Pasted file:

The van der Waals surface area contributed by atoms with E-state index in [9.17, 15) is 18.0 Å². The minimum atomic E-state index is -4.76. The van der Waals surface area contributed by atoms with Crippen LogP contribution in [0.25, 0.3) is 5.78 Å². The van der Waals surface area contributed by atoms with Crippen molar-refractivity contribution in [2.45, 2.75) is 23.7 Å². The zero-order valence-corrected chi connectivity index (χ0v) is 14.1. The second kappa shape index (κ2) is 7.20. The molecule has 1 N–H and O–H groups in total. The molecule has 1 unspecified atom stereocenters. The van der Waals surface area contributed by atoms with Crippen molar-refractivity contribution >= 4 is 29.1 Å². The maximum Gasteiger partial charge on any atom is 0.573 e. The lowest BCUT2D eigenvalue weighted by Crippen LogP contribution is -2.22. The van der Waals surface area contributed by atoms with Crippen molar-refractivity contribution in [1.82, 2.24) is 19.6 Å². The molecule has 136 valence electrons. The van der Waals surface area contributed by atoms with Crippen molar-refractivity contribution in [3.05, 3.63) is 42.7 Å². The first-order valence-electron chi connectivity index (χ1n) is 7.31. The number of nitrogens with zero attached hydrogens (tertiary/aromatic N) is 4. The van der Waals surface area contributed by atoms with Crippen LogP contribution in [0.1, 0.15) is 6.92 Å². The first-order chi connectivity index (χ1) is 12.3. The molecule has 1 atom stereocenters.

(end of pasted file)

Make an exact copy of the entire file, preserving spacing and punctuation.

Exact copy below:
The van der Waals surface area contributed by atoms with E-state index in [9.17, 15) is 18.0 Å². The minimum atomic E-state index is -4.76. The van der Waals surface area contributed by atoms with Crippen LogP contribution in [0.25, 0.3) is 5.78 Å². The van der Waals surface area contributed by atoms with Crippen molar-refractivity contribution in [2.45, 2.75) is 23.7 Å². The zero-order valence-corrected chi connectivity index (χ0v) is 14.1. The second kappa shape index (κ2) is 7.20. The molecule has 1 N–H and O–H groups in total. The molecule has 1 unspecified atom stereocenters. The van der Waals surface area contributed by atoms with Crippen molar-refractivity contribution >= 4 is 29.1 Å². The maximum Gasteiger partial charge on any atom is 0.573 e. The lowest BCUT2D eigenvalue weighted by Crippen LogP contribution is -2.22. The van der Waals surface area contributed by atoms with Crippen molar-refractivity contribution in [1.82, 2.24) is 19.6 Å². The molecule has 136 valence electrons. The van der Waals surface area contributed by atoms with Crippen molar-refractivity contribution in [3.05, 3.63) is 42.7 Å². The first-order valence-electron chi connectivity index (χ1n) is 7.31. The number of nitrogens with zero attached hydrogens (tertiary/aromatic N) is 4. The van der Waals surface area contributed by atoms with Crippen LogP contribution in [0.1, 0.15) is 6.92 Å². The first-order chi connectivity index (χ1) is 12.3. The molecule has 1 atom stereocenters.